Yep, I looked at line two being parallel with line three. Definitely possible but then I would expect to have a nominative in the third line like we do in the second. The syntax of the third matches the first more than the second, hence my taking the third ἐν like the first (as locative). What would it mean for their neck to be in a mark among the Gentiles? I guess I’m still not clear what you think has been elided from the third clause in Pss. of Sol. 2:6. I take it that οἱ υἱοὶ καὶ αἱ θυγατέρες [εἶσιν] is the most likely candidate.

    Look forward to your examples.

  20. Suzanne McCarthy permalink*
    December 13, 2011 8:05 pm

    1) First, you cannot map the meaning of the English cognate noun into this translation. You can only consider that the Greek is the cognate noun and then work from the meaning of that Greek cognate noun.

    Consider these two phrases in English.

    “That word is marked”

    “The word with a mark”

    Now look at the meaning of mark and marked in the English dictionary,

    http://dictionary.reference.com/browse/marked

    http://dictionary.reference.com/browse/mark

    “with a mark” and “marked” do not have the same semantic range in English. Just the same, episemos and episemon do not have the same semantic range in Greek. Believe me, if this could have been done, then Burer and Wallace would have done it. Or you can email it to Mike Burer and suggest it. But my bet is that he would not want to publish that.

    2) “Yep, I looked at line two being parallel with line three. Definitely possible but then I would expect to have a nominative in the third line like we do in the second. The syntax of the third matches the first more than the second, hence my taking the third ἐν like the first (as locative).”

    In my view, this is translation Greek, with a Hebrew original. So we have to think of patterns of Hebrew parallel structures. They are not usually completely parallel. But we do have to accept that the NETS translation is the most literal translation that we have.

    3) This business of an elided word was Mike Burer’s idea. He things that the word place has been elided, and that the sons and daughters were in a “place” that was visible to the Gentiles. You would have to ask him about this.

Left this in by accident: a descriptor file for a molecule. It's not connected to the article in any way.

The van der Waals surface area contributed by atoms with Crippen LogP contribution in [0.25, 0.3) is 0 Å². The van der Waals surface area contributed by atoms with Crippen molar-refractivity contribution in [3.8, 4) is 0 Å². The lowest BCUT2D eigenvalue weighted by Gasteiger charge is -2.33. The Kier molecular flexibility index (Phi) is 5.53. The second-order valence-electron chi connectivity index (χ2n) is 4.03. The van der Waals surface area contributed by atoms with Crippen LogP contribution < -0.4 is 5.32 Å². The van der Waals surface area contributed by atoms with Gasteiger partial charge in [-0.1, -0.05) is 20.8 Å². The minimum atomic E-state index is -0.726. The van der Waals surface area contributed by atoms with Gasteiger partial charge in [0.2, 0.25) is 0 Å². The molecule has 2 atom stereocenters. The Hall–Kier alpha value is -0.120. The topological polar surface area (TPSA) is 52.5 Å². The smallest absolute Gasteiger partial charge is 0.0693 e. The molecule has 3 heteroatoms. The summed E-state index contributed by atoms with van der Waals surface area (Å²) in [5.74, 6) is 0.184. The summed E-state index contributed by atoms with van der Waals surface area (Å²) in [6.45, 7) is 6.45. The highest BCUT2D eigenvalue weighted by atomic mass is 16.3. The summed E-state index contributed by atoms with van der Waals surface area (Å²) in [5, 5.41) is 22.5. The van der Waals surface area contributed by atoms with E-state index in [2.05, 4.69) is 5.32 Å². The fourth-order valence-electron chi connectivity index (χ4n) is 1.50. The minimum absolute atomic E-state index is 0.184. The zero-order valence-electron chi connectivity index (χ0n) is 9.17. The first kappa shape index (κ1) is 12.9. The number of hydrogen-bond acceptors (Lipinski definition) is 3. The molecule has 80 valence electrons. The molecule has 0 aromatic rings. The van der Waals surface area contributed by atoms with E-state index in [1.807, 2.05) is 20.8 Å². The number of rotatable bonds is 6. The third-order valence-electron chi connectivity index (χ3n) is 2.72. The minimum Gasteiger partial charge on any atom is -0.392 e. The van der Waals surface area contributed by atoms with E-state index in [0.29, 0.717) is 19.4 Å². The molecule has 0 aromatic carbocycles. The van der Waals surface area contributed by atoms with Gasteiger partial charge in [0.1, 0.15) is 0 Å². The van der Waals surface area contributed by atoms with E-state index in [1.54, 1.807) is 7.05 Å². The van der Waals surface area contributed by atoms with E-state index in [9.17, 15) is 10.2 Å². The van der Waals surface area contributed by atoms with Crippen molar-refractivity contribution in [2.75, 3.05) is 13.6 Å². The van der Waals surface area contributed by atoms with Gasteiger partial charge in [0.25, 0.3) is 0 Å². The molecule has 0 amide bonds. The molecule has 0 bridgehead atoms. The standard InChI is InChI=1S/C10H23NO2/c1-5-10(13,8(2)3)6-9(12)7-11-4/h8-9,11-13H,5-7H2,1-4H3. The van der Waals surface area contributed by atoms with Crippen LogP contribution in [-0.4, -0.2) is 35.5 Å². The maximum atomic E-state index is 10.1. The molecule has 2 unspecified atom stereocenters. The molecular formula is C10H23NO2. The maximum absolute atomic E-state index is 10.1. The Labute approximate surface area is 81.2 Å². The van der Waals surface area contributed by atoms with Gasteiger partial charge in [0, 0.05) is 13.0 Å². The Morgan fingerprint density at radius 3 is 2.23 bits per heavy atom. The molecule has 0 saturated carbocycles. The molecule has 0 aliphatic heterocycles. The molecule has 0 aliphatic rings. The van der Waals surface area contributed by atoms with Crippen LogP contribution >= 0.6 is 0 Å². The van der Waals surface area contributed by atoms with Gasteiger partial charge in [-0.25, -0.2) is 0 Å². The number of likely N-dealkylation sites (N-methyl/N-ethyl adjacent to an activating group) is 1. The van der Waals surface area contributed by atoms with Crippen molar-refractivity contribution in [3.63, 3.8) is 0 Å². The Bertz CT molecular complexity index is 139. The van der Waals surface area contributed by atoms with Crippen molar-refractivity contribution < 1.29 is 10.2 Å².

I don’t really agree with it, because I think this is a case of underlying Hebrew and I think this is a mark, in parallel with a seal. This is the possible Hebrew original.

    http://www.blueletterbible.org/lang/lexicon/lexicon.cfm?Strongs=H7085&t=KJV

    So my interpretation actually originates with teh Hebrew. If it is a translation from Hebrew, then the notion of an elided word “place” is not possible. That’s my theory. That is why a literal translation is best.

  21. Suzanne McCarthy permalink*
    December 13, 2011 8:10 pm

    I think that these sons and daughters, taken into captivity among the Gentiles have an iron band around their neck and a cutting or a brand on their shoulder, as was the custom for slaves, and captives taken from one place to another.

    This is how I envisage this passage. Then episemos, and among the gentiles have nothing to do with each other. So, in this case, among the Gentiles is purely locative and is not a parallel for Romans 16:7. But I wll post some other examples later this evening.

Trackbacks

  1. The Science of Sexists: where its heart isn’t « BLT
  2. The Junia Evidence: I « BLT
  3. The Junia Evidence: II « BLT
  4. The Junia Evidence: III « BLT
  5. The Junia Evidence: IV « BLT
  6. The Junia Evidence: V « BLT
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  8. The Junia Evidence: VII and Syriac as commentary « BLT
  9. The Junia Evidence: VIII what Sherlock Holmes had to say « BLT
  10. The Junia Evidence: IX what the trial lawyer said « BLT